The question is: “Is religion killing us? Is there any hope for the future of interreligious relationships? And, is interreligious dialogue effective for peacebuilding?” This session will discuss those questions with particular examples and cases from Indonesia, which, being the biggest Muslim country in the world, has more than 35 millions adherents of faiths and religions other than Islam. 

Ulrich Winkler Award: 

Text and Names coming soon


Prof. Dr. Martin Rötting 

Martin Rötting
Picture: Orinta Z. Rötting

  • Associate Professor of Religious Studies and Head of the Religious Studies programme at the Center for Intercultural Theology and Study of Religions at Paris-Lodron University, Salzburg.
  • Education:

    1990-1994. Studies in Religious Education at Catholic University Eichstätt
    1999-2001. Studies in ecumenism at Trinity College Dublin, MA of Ecumenic Studies
    2002-2007. Doctorate (Dr. phil.) in Religious Studies at the Ludwig- Maximilians-University Munich
    2013-2018. Habilitation in Religious Studies at the LMU Munich

  • Research fields: Interreligious Learning, Present forms of Religion and Spirituality, Buddhist-Christian Dialogue, Contemporary forms of Buddhism, Multifaith Spaces.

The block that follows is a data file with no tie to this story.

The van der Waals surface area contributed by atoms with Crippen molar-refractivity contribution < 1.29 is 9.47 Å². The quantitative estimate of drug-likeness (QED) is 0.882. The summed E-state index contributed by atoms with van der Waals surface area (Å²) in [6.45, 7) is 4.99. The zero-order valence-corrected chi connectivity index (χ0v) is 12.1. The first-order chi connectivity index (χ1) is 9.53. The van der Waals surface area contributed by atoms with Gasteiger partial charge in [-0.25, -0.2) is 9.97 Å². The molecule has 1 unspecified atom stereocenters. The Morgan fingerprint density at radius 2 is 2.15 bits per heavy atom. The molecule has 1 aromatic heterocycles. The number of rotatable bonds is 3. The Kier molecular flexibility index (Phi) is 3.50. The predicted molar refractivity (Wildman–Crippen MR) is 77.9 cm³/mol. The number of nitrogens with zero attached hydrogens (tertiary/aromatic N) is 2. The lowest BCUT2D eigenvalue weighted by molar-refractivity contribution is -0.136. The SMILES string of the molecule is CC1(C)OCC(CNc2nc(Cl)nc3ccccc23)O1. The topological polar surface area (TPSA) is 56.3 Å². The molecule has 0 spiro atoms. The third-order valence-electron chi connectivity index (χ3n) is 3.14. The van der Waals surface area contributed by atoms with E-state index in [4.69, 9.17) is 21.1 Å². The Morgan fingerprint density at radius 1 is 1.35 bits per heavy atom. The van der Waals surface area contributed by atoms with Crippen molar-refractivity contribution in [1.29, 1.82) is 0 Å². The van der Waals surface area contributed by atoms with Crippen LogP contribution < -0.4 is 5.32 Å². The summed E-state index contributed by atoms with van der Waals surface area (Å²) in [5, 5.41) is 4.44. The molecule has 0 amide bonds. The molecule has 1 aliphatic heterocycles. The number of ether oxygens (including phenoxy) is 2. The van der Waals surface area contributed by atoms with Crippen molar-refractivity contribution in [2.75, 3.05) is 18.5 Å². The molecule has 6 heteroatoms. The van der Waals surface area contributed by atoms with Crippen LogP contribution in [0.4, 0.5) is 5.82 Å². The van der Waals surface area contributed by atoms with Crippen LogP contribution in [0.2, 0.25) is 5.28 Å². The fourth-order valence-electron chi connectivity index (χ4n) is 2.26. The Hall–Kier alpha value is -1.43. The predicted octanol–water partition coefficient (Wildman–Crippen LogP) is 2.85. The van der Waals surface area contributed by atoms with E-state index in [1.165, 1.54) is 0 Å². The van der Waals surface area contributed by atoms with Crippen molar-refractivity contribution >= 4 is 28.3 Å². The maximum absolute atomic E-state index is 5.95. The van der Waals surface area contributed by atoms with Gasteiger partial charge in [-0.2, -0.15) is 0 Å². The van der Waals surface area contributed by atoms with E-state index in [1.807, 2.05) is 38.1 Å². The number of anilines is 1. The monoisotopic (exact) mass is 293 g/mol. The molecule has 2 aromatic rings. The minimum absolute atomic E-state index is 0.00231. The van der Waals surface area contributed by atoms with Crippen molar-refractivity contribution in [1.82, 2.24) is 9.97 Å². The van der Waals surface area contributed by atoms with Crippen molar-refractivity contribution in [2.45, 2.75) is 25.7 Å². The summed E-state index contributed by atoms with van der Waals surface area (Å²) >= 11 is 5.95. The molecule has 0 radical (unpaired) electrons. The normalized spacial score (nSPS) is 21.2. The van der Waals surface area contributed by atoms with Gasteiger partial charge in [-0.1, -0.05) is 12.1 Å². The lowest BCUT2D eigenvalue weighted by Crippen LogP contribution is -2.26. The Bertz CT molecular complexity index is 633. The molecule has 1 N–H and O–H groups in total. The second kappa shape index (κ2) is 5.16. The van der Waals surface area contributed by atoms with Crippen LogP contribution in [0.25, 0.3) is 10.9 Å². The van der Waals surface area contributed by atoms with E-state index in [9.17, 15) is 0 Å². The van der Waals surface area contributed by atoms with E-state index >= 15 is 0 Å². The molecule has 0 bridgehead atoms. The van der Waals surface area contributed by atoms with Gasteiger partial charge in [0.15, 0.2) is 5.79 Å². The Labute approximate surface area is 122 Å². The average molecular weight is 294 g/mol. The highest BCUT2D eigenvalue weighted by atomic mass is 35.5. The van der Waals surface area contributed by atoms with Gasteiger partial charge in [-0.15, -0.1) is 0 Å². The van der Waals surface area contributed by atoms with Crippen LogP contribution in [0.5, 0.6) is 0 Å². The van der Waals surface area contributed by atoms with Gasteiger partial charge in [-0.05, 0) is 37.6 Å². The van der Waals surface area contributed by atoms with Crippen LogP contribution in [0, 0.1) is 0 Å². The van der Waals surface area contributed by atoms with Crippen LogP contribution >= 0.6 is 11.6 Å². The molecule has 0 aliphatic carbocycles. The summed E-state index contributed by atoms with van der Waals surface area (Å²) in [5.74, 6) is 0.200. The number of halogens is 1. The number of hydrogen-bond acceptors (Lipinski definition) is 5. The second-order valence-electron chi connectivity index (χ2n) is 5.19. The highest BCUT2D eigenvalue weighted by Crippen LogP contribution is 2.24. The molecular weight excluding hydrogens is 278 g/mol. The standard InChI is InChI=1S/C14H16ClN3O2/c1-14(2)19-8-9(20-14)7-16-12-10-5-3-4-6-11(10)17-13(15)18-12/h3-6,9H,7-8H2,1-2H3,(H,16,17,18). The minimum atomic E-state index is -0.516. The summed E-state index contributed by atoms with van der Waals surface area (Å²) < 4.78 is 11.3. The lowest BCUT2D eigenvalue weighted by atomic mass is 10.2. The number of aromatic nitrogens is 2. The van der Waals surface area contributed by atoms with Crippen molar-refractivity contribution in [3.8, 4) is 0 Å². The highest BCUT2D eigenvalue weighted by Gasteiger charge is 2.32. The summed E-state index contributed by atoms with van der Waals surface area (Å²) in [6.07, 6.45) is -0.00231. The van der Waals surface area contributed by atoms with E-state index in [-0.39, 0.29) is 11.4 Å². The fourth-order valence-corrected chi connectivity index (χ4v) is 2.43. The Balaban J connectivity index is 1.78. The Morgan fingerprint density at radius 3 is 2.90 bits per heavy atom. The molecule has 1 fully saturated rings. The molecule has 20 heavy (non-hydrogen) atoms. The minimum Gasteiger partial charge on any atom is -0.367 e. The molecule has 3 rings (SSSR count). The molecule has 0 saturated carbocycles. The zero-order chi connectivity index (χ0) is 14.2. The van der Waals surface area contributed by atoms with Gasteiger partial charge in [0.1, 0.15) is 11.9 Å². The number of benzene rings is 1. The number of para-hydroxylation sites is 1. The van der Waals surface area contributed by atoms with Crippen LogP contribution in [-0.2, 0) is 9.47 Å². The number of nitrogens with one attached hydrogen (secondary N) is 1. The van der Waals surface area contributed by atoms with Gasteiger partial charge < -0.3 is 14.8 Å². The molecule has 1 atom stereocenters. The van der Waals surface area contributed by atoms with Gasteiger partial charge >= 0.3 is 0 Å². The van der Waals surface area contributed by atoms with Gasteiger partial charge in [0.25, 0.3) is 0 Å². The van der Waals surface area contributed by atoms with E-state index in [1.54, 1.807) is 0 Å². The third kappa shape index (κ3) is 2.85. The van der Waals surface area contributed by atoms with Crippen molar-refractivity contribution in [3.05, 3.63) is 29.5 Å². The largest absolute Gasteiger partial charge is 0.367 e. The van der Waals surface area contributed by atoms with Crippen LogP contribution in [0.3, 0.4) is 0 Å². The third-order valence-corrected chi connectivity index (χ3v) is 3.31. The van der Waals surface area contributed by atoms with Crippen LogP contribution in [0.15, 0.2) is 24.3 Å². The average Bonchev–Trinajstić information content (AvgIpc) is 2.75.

Dr. Martina Fischer

Dr. Martina Fischer, Referentin für Menschenrechte und Frieden, Brot für die Welt

Political Scientist, *1958. Since 35 years she worked in peace and conflict research, at the Institute for Peace Research and Security Policy at Hamburg University (1988-89), at the Berghof Foundation (1997-2016, as Deputy Director of the Research Center and Director of the Southeast-Europe-Program; Co-founder and Co-editor of the “Berghof Handbook for Conflict Transformation“).  Since 2016 she works as a Policy Advisor for the protestant development agency “Brot für die Welt” in Berlin.

Dr. Wamae Muriuki